Eight of the 12 boys trapped with their soccer coach in a labyrinthine flooded cave complex in northern Thailand have been freed, authorities said on Monday, adding that the time for rescuing the others will depend on the weather.
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The boys aged 11 to 16 are members of the Mu Pa Academy Mae Sai football club and have been trapped inside the Tham Luang cave with their coach, Ekapol Chantawong, 25, since June 23. The same process was used Sunday for at least one of the four boys rescued in the first attempt at getting the 12 boys and their coach out of the underground cave complex. A massive global search operation was launched and it took 10 days to locate the boys, who had taken shelter on a dry slope deep in the complex. The rescue operation has come to a close for the night and will resume in 10-20 hours. Officials recognize that they have to finish the recuses quickly, before seasonal monsoon rains arrive and flood the caves even further.
You can find live updates about the effort here and here. The team and coach were exploring the cave after a practice game when heavy rainfall and flooding cut off their escape route out of the cave and prevented rescuers from finding them for nearly 10 days.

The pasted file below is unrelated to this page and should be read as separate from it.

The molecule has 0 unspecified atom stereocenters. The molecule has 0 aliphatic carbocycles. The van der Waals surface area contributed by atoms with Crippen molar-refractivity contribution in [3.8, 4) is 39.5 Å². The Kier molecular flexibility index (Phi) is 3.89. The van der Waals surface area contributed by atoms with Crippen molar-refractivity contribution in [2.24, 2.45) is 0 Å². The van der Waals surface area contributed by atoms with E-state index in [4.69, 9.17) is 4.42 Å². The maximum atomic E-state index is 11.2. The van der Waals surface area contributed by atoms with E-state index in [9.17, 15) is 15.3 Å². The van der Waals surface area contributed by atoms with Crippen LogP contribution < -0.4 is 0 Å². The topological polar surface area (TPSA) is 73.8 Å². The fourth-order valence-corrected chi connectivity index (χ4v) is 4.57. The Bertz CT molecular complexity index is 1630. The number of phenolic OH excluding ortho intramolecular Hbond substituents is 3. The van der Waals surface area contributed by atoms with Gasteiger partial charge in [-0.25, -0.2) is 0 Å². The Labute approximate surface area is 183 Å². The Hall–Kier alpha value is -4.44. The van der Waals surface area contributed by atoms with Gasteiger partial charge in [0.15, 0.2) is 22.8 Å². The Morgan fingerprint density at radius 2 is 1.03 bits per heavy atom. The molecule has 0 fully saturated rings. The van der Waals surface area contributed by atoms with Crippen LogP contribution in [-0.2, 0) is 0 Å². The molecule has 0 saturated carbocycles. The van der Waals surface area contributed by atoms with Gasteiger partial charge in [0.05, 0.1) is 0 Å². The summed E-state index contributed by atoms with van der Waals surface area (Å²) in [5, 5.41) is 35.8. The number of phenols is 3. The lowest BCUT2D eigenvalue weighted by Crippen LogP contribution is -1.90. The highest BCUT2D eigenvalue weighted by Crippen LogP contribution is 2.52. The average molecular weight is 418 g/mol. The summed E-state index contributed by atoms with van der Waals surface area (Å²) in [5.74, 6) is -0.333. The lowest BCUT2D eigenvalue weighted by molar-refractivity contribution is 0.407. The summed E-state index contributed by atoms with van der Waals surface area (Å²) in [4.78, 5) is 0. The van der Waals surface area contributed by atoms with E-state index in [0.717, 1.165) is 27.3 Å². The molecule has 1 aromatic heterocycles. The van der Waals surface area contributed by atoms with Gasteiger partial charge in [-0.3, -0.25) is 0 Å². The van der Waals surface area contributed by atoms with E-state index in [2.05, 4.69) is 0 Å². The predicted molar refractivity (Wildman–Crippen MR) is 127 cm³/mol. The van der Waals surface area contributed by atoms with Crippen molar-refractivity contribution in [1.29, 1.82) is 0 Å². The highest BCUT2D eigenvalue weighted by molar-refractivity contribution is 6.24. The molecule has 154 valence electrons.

The boys urged relatives "not to worry" and asked for their favourite food once they were safely evacuated, in notes handed to divers.
According to a document released by the Thai authorities, two divers will accompany each of the teenagers - who are being brought out in groups. We will have to do the next mission as successfully as the one we did today.More news: Ant-Man 2 Box Office Slows Down
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Two of the boys had suspected lung infections but the four boys from the first group rescued were all walking around in hospital. "Based on the complexity and difficulty of the cave environment it is unknown how long it might take and how many children would exit the cave".
Plans called for the healthiest boys to be rescued first, and Narongsak has repeatedly said the overall health of the boys was good.
A team of Thai Navy SEAL divers reached the boys yesterday, and will guide them out four at a time using a guide rope and oxygen tanks. Reports say the soccer team and their coach had visited the cave a few years ago. Narongsak said the four were then taken to a hospital.
Narongsak said Saturday that experts told him new rain could shrink the unflooded space where the boys are sheltering to just 10 square meters (108 square feet).
The only way to extract them is by navigating 2.5 miles of dark and tight passageways filled with muddy water and strong currents, as well as oxygen-depleted air.
"I was thinking, if it was my kid stuck in a cave, I would be scared", said Guerrero. "To the parents of all the kids, right now the kids are all fine, the crew are taking good care".